FY16 - FWS Urban Waters - Urban Refuge Partnership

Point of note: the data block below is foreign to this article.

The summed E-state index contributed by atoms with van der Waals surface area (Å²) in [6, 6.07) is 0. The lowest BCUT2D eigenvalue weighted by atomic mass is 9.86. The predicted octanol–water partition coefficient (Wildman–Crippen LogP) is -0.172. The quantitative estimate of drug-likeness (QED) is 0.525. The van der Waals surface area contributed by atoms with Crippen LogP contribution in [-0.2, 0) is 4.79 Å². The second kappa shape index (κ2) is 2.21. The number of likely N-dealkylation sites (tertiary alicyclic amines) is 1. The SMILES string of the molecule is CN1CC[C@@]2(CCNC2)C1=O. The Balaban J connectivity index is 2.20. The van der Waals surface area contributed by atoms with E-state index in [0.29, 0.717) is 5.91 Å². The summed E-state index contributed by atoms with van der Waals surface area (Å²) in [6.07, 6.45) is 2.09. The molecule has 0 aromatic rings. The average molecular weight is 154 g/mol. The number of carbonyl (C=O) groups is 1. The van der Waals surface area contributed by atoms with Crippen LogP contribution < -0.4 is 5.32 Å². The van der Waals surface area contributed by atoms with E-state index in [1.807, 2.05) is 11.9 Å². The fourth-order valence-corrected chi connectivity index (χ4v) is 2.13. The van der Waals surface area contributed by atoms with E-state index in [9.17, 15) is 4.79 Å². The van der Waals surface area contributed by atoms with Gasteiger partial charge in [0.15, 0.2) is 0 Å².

The summary for the FY16 - FWS Urban Waters - Urban Refuge Partnership grant is detailed below. This summary states who is eligible for the grant, how much grant money will be awarded, current and past deadlines, Catalog of Federal Domestic Assistance (CFDA) numbers, and a sampling of similar government grants. Verify the accuracy of the data FederalGrants.com provides by visiting the webpage noted in the Link to Full Announcement section or by contacting the appropriate person listed as the Grant Announcement Contact. If any section is incomplete, please visit the website for the Fish and Wildlife Service, which is the U.S. government agency offering this grant.